Construct validity and psychological diagnosis

Is construct validity a helpful term when it comes to psychological experience?

Construct validity is a term that is used when attempting to test the validity of a psychological diagnosis, but how useful and accurate is it to think in these terms?

How do you verify the sense of internal experience?

Is it a case that certain constructs and diagnoses are developed which then become more widely reported?

When a condition such as ADHD (Attention deficit hyperactivity disorder) becomes identified there tends to be a rise in the number of cases reported.

Construct validity – How helpful is a diagnosis?

Frequently in my practice a client will be referred who has been told they are depressed, or suffering from a particular type of depression or anxiety.  They explain that they are not sure if the diagnosis is correct.

In my experience of working with people, of understanding more about the symptoms and experience they are describing it often seems that the diagnosis they are speaking of may:

a. not be very helpful in terms of helping them to think about their experience

b. stop them seeing the links between their current emotional experience and their personal histories

c. not help them to find a way of engaging in a more satisfying way with their emotions and states of mind

Testing the construct validity – a case example

A 40 year old man was referred to me who explained that he had been told he was suffering from a type of depression.  His depression he explained was difficult to treat and had been referred to as resistant depression.  This had been confirmed to him by his psychiatrist.  It was not obvious that the diagnosis was helping him.

In psychotherapy one of the particular features of the man’s life that stood out concerned his exposure to early trauma and traumatic experience.  It was not clear that enough attention had been paid to this early experience, the diagnosis of resistant depression was taking all of the attention.

He remained under the care of his GP and consultant at hospital but in his sessions with me the more we considered the impact of the early traumas the more he seemed to come alive. 

It is often my experience that psychotherapy coincides with all kinds of improvements when compared to the original presenting situation. 

In this case, the man was going through a difficult separation from his wife and there were all manner of custody implications for their small children.  But, as he worked with me and talked through his early experiences, he reported that there were less problems in the day-to-day relationship with his wife.  It was evident that a considerable amount of the anxiety symptoms that he reported and lived with were lessening and life was becoming more manageable.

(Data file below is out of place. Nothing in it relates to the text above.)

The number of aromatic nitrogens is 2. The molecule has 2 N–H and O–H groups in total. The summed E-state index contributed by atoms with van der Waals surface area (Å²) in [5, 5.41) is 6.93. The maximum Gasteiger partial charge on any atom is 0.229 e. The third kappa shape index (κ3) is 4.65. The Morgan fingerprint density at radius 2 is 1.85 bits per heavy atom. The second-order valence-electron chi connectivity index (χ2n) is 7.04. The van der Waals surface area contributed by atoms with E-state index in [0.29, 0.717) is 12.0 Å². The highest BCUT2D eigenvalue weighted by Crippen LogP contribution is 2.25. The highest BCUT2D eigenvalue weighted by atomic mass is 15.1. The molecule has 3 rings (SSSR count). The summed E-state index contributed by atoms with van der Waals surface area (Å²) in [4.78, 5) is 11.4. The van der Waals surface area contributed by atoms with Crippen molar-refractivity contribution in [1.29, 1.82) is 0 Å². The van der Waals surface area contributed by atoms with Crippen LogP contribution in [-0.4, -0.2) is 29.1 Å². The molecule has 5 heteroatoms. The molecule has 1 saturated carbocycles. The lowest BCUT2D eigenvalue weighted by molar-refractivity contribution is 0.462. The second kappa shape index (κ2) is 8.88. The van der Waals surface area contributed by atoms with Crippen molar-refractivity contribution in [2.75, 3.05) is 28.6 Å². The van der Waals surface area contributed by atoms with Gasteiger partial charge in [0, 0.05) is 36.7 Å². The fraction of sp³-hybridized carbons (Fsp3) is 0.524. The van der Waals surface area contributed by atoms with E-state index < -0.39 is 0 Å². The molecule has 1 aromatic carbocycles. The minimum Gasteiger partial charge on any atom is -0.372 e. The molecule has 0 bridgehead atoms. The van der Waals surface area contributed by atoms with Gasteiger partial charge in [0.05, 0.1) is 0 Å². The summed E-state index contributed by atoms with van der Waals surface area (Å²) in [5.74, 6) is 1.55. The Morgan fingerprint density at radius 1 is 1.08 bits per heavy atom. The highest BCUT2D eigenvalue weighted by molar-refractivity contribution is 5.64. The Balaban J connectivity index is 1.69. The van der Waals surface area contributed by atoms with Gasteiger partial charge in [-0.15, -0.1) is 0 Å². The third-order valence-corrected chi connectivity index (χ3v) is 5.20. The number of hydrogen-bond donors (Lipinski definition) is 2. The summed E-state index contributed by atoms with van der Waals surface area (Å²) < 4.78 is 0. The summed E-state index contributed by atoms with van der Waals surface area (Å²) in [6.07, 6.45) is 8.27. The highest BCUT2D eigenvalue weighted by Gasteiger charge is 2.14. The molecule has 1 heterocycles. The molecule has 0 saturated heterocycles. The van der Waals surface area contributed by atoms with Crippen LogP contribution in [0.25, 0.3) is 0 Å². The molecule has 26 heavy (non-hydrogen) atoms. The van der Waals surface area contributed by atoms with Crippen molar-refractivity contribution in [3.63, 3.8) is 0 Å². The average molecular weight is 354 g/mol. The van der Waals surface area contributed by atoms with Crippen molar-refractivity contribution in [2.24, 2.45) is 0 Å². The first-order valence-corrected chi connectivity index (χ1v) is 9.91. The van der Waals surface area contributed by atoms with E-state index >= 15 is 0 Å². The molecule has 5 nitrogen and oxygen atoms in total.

It is often the case that PTSD and CPTSD underlie diagnoses of depression

If someone has gone through early and ignored trauma there are often profound consequences.  It is likely that their engagement in school will have been significantly disrupted.  PTSD creates problems with things like concentrating and concentration.  It makes school and education difficult and has implications for learning, exams and achievements as well disrupting social life. 

It is not uncommon for people who have gone through trauma to have become disorganised and disconnected from ordinary social interactions. 

If these things are left unacknowledged then in time it is common that the symptoms that develop out of the experience become the things that end up being diagnosed and treated.  In this way the underlying issues become obscured.  But it is often the case that it is the underlying condition that needs the attention if the problem is going to be properly addressed.

Particular constructs of illness, particular diagnoses and treatment models tend to go through cycles of popularity. 

We see this with the interest in CBT, or when Mindfulness is treated as the answer to all problems.  Similarly with prescription medicines, selective serotonin reuptake inhibitors (SSRIs) have become the appropriate medication for anyone speaking of anxiety or depression.  It may be that these medicines or treatments are helpful, but in the longer term being more able to consider the whole life of the person, not just their presenting symptom is more useful.

Being prepared to think outside the construct validity is necessary when trying to help someone find a way of transforming their experience.

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